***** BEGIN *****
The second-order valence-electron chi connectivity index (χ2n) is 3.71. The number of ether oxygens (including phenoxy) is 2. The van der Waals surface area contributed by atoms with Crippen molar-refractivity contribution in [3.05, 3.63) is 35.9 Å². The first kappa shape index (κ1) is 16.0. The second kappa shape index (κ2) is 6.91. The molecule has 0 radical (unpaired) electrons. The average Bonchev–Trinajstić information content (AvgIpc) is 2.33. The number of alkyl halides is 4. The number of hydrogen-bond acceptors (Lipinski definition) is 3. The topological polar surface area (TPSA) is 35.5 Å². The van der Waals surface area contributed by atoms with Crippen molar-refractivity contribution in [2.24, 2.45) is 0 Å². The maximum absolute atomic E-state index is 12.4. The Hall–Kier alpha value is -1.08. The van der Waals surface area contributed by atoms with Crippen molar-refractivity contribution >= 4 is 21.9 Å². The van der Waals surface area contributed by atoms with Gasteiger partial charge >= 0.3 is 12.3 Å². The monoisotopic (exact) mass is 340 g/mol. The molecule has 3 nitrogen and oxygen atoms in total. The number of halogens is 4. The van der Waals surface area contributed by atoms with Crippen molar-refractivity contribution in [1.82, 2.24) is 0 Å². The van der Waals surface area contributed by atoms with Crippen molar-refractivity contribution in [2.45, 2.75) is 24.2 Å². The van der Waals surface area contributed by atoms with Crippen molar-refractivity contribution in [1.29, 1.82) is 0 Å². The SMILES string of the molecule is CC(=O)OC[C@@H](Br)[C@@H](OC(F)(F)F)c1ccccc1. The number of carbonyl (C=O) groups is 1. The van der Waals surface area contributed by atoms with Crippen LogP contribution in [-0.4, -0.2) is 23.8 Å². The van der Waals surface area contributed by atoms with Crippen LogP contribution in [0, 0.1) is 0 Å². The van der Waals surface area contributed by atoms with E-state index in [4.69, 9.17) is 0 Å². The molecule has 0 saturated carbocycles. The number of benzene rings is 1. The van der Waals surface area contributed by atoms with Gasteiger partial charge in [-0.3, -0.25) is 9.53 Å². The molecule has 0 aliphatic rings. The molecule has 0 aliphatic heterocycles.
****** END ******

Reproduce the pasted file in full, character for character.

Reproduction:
The second-order valence-electron chi connectivity index (χ2n) is 3.71. The number of ether oxygens (including phenoxy) is 2. The van der Waals surface area contributed by atoms with Crippen molar-refractivity contribution in [3.05, 3.63) is 35.9 Å². The first kappa shape index (κ1) is 16.0. The second kappa shape index (κ2) is 6.91. The molecule has 0 radical (unpaired) electrons. The average Bonchev–Trinajstić information content (AvgIpc) is 2.33. The number of alkyl halides is 4. The number of hydrogen-bond acceptors (Lipinski definition) is 3. The topological polar surface area (TPSA) is 35.5 Å². The van der Waals surface area contributed by atoms with Crippen molar-refractivity contribution in [2.24, 2.45) is 0 Å². The maximum absolute atomic E-state index is 12.4. The Hall–Kier alpha value is -1.08. The van der Waals surface area contributed by atoms with Crippen molar-refractivity contribution >= 4 is 21.9 Å². The van der Waals surface area contributed by atoms with Gasteiger partial charge >= 0.3 is 12.3 Å². The monoisotopic (exact) mass is 340 g/mol. The molecule has 3 nitrogen and oxygen atoms in total. The number of halogens is 4. The van der Waals surface area contributed by atoms with Crippen molar-refractivity contribution in [1.82, 2.24) is 0 Å². The van der Waals surface area contributed by atoms with Crippen molar-refractivity contribution in [2.45, 2.75) is 24.2 Å². The van der Waals surface area contributed by atoms with Crippen molar-refractivity contribution in [1.29, 1.82) is 0 Å². The SMILES string of the molecule is CC(=O)OC[C@@H](Br)[C@@H](OC(F)(F)F)c1ccccc1. The number of carbonyl (C=O) groups is 1. The van der Waals surface area contributed by atoms with Crippen LogP contribution in [-0.4, -0.2) is 23.8 Å². The van der Waals surface area contributed by atoms with Crippen LogP contribution in [0, 0.1) is 0 Å². The van der Waals surface area contributed by atoms with E-state index in [4.69, 9.17) is 0 Å². The molecule has 0 saturated carbocycles. The number of benzene rings is 1. The van der Waals surface area contributed by atoms with Gasteiger partial charge in [-0.3, -0.25) is 9.53 Å². The molecule has 0 aliphatic rings. The molecule has 0 aliphatic heterocycles.